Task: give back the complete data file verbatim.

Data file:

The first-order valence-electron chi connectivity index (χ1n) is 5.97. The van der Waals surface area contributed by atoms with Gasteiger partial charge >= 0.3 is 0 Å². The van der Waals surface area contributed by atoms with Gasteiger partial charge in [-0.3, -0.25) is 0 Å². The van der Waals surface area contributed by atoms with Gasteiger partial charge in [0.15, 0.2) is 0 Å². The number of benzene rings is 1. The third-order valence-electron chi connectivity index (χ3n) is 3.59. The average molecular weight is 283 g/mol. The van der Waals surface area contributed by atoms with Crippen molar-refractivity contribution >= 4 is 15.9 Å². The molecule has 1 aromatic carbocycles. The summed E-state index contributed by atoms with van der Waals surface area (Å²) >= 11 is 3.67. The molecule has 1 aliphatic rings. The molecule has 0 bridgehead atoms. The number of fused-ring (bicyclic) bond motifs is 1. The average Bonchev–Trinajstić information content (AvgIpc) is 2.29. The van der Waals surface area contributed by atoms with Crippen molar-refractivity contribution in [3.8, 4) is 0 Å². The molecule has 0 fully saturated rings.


The first-order valence-electron chi connectivity index (χ1n) is 5.97. The van der Waals surface area contributed by atoms with Gasteiger partial charge >= 0.3 is 0 Å². The van der Waals surface area contributed by atoms with Gasteiger partial charge in [-0.3, -0.25) is 0 Å². The van der Waals surface area contributed by atoms with Gasteiger partial charge in [0.15, 0.2) is 0 Å². The number of benzene rings is 1. The third-order valence-electron chi connectivity index (χ3n) is 3.59. The average molecular weight is 283 g/mol. The van der Waals surface area contributed by atoms with Crippen molar-refractivity contribution >= 4 is 15.9 Å². The molecule has 1 aromatic carbocycles. The summed E-state index contributed by atoms with van der Waals surface area (Å²) >= 11 is 3.67. The molecule has 1 aliphatic rings. The molecule has 0 bridgehead atoms. The number of fused-ring (bicyclic) bond motifs is 1. The average Bonchev–Trinajstić information content (AvgIpc) is 2.29. The van der Waals surface area contributed by atoms with Crippen molar-refractivity contribution in [3.8, 4) is 0 Å². The molecule has 0 fully saturated rings.